An Archaeologist's Guide to Gujarat, India: Vadodara

After leaving the capital of India, Gujarat was my next stop. I boarded an IndiGo plane from Delhi to Baroda, now officially known as Vadodara after the name was changed in 1974. Strangely, no one in Delhi knew what I was talking about when I mentioned that my destination was Vadodara. Maybe the news of the name change hasn't reached them yet.

I couldn't help but have the song Istanbul (Not Constantinople) in my head with the lyrics replaced with "Vadodara (Not Baroda)" throughout my time here.

MSU Baroda

My first stop in Vadodara was to visit the Head of Archaeology at the Maharaja Sayajirao University Baroda. The university developed in 1949 from the earlier Baroda College, which was established in 1881. MSU Baroda is the only university in Gujarat where teaching is conducted solely in English. This was a relief for me, as my Hindi is not up to scratch and my Gujarati is non-existant.

The university is named after Maharaja Sayajirao Gaekwad III, who was the Mahajara of the historic Baroda State from 1875 to 1939. He had set aside significant funds for the building of a university in Baroda for students from rural areas of the state. The university was completed by the Maharaja's grandson, Pratapsinghrao Gaekwad, who named the university after his grandfather. 

The rather eye-catching university Faculty of Arts building is visible from the main road. Wandering around the campus, I saw that there were a lot of students sitting and chatting, enjoying the warm weather (and apparently not bothered by the intense humidity). Being a student myself, I like visiting university campuses in other cities and countries because they always have a certain laid back yet collegiate atmosphere.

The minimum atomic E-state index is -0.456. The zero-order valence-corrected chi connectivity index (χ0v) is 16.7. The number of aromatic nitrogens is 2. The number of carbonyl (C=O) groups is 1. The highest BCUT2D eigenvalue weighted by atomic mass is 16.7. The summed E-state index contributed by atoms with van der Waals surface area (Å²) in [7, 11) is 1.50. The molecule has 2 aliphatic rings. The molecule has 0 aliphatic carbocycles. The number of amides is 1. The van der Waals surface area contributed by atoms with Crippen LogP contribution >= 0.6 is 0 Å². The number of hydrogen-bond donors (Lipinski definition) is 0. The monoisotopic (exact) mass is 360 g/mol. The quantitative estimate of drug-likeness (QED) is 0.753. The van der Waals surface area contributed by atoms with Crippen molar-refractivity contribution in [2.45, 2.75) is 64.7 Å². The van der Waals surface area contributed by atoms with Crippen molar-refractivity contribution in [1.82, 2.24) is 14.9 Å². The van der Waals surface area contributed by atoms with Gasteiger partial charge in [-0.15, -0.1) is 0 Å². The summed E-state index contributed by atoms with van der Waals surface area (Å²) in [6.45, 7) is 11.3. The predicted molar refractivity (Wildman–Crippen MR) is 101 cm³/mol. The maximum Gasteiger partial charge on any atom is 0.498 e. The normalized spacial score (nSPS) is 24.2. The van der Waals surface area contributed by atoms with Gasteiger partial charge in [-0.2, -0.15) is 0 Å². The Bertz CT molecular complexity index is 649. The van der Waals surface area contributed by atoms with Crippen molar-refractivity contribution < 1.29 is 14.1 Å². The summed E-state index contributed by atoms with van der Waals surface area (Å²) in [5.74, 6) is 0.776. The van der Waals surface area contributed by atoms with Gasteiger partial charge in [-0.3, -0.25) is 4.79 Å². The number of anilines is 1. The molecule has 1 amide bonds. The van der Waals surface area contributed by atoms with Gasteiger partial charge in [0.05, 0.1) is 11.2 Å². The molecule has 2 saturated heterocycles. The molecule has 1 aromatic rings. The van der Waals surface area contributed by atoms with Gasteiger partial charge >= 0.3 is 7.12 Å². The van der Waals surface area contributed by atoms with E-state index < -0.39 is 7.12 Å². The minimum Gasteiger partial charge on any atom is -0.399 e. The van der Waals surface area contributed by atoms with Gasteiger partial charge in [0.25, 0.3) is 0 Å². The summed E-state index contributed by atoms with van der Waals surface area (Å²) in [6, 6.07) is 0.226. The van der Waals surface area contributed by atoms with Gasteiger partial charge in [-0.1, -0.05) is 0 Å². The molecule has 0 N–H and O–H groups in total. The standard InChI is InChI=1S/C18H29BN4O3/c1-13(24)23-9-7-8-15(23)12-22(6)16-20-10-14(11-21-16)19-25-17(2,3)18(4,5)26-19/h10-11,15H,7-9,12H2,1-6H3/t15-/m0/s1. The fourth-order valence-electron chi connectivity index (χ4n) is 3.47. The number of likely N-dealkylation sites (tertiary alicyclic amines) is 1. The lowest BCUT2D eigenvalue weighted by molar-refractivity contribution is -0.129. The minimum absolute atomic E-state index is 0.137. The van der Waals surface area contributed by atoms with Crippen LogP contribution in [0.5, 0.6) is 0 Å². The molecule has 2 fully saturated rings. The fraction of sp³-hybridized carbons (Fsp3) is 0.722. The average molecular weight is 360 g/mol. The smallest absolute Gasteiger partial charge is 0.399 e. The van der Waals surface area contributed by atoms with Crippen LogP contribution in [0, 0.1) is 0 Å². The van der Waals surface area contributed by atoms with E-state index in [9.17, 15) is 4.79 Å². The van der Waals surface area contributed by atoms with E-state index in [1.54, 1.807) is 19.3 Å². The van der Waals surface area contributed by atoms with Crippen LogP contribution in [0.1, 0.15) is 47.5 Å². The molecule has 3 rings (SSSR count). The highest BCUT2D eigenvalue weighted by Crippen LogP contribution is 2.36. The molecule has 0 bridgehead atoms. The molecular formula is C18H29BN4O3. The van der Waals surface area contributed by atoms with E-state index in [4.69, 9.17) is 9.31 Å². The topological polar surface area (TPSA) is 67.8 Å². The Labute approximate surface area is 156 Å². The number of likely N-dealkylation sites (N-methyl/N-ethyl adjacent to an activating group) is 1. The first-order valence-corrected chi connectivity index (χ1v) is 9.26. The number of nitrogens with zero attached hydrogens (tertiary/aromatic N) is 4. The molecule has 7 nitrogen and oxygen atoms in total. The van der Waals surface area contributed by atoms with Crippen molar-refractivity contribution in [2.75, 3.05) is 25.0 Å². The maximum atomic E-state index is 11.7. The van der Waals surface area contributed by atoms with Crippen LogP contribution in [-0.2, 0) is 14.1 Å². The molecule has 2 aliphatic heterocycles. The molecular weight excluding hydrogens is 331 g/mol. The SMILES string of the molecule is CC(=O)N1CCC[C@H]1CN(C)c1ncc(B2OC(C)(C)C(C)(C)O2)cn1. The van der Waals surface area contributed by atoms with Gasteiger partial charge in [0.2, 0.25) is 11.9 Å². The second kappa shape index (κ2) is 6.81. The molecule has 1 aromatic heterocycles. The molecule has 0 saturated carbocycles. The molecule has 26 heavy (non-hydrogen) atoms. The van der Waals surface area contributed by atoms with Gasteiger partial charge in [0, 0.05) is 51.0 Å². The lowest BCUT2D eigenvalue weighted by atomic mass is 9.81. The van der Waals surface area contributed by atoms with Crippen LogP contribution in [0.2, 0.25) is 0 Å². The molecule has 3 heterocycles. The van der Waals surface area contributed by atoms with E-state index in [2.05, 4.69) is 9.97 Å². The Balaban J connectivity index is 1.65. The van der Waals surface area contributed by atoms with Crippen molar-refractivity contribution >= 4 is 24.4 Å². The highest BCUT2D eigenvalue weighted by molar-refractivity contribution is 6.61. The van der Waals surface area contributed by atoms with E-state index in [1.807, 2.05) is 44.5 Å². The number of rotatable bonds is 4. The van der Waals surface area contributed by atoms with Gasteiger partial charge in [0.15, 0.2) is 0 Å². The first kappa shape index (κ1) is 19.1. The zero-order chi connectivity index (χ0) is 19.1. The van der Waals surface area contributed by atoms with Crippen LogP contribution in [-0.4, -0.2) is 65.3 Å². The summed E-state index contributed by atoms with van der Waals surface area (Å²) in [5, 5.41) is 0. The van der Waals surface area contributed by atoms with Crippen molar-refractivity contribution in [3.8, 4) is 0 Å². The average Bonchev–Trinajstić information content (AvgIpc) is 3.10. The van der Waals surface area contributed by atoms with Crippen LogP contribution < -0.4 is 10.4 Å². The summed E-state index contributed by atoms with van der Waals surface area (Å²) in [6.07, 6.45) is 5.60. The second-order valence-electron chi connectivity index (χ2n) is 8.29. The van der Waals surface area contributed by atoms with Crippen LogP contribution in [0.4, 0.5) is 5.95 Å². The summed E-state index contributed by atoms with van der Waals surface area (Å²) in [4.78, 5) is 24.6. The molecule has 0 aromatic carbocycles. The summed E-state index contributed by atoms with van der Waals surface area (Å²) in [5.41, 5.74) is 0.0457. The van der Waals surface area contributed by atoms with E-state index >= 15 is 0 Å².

Red sandstone and black domed Arts Faculty building at MS University Baroda, with garden in front and two rows of parked motorcycles

Within the university's Department of Archaeology is an archaeological museum with two galleries. One is dedicated to the history of Buddhism in Gujarat and India, and the other to the Indus Valley civilisation, a large part of which was based in regions that now fall within the state of Gujarat. Although small, the museum is well worth a visit, and opens Monday to Friday from about 11am onward. 

View of Buddhist archaeological museum gallery with models and displays at MS University Baroda
View of Indus Valley civilisation archaeological museum gallery with displays and models at MS University Baroda

In the Indus Valley gallery in particular, I saw a range of models showing aspects of Indus life. One highlight for me was this model of a traditional Harappan bead-making workshop. The Harappans were skilled craftspeople and used these types of workshops to produce a whole range of beautiful beads and jewellery.